Working on rebuilding houses was often emotionally challenging. Sent to work on one house in the swamp area of the Goose Bayou that had belonged to a newly married couple, Mike had the task of cleaning out not only the tonnes of mud and debris but also had to deal with abandoned photo albums and mementos. Simple, everyday items that spoke of domestic normality, like plates in the kitchen took on more profound meaning and carried an emotional weight.
“They’d come back after Katrina, taken one look at the house; their first house together, and just literally turned away and left everything inside. They’d wanted nothing more to do with it. It was heartbreaking standing inside the remains of someone else’s dream.”
Initially planning on a two month stint in New Orleans, his visit extended out to a year, with much of it spent in the remains of a guest house run by an El Salvadorean widow. Small and frail, Marie had miraculously survived the flooding by clinging to floating furniture on the second storey of the guest house. The ground floor had been completely destroyed, but the second floor was in a state that it could be rented out to anyone desperate enough to consider a room for $25 a week. In return for working on the house and being some kind of security guard, Mike shared a bedroom with another Chicagoan.
“Marie gave us sheets of black plastic to block out the gaping hole left where the window had been blown out. One room still had electricity connected and Marie was running a tangle of extension cords to four other bedrooms. I slept on a lawn chair for two months and my room mate had the mattress. We shared a bathroom with Marie and her ten small dogs. At times it was pretty scary.”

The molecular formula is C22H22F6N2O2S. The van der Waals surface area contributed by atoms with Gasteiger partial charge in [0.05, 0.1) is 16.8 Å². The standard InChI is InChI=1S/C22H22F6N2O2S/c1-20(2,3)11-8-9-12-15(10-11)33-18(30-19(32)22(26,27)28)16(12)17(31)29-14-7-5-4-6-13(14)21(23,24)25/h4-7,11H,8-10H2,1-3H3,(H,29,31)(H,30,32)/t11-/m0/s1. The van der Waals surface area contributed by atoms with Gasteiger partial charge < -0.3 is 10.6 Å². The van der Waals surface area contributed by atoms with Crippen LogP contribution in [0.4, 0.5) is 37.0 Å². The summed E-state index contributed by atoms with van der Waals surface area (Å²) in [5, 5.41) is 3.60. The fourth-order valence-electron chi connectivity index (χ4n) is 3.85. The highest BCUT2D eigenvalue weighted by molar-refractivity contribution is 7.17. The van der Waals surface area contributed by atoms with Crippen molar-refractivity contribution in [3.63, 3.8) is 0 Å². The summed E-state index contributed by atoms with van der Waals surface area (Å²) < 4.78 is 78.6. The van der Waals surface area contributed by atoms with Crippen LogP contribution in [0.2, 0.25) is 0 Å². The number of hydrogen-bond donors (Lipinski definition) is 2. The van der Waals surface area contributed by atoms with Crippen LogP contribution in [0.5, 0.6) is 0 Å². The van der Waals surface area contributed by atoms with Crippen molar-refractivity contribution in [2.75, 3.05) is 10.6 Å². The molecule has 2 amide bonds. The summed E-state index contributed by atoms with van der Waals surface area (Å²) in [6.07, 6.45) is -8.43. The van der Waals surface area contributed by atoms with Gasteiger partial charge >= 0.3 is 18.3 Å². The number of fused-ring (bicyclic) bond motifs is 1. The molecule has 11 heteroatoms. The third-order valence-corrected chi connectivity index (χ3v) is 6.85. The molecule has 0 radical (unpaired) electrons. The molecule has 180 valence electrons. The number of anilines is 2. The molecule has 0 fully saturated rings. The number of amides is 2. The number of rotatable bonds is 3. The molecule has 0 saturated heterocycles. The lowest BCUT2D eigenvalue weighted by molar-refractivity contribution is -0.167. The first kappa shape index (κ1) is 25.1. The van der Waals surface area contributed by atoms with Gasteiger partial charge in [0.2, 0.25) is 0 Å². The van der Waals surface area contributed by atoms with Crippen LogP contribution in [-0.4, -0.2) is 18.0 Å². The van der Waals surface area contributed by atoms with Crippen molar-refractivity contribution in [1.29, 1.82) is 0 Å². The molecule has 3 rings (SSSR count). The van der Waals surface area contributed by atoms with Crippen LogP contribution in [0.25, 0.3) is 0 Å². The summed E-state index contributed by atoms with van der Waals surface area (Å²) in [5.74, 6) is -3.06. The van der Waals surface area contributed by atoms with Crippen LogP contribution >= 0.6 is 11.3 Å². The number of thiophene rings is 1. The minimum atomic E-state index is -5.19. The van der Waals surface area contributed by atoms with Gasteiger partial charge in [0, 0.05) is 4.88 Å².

Mike worked on fixing up the house as best as he could as the surrounding community devolved into the insanity of prostitution and drugs. The flood waters had long since receded, but the remaining inhabitants of the city were swept over by a tide of addiction and desperation. The other guests in the house ranged in character and means, and at times Mike and his room mate had the unenviable task of keeping the peace. Mike and Marie made an odd pair as he escorted her down the street on weekends to visit her friends and play cards.
As part of his theory on the machine of the city Mike explored religion. His Catholic father and Protestant mother had ensured Church was a regular part of Mike’s childhood, but hadn’t pressed him to dedicate to it. He’d developed an interest in faith, and read widely. In New Orleans on a Sunday morning he’d put on his ‘whites’ and go to church. Mike visited services ranging from Baptist to Methodist, witnessing everything from faith healings and gospel singing to water baptism. He volunteered his time and skills in exchange for food.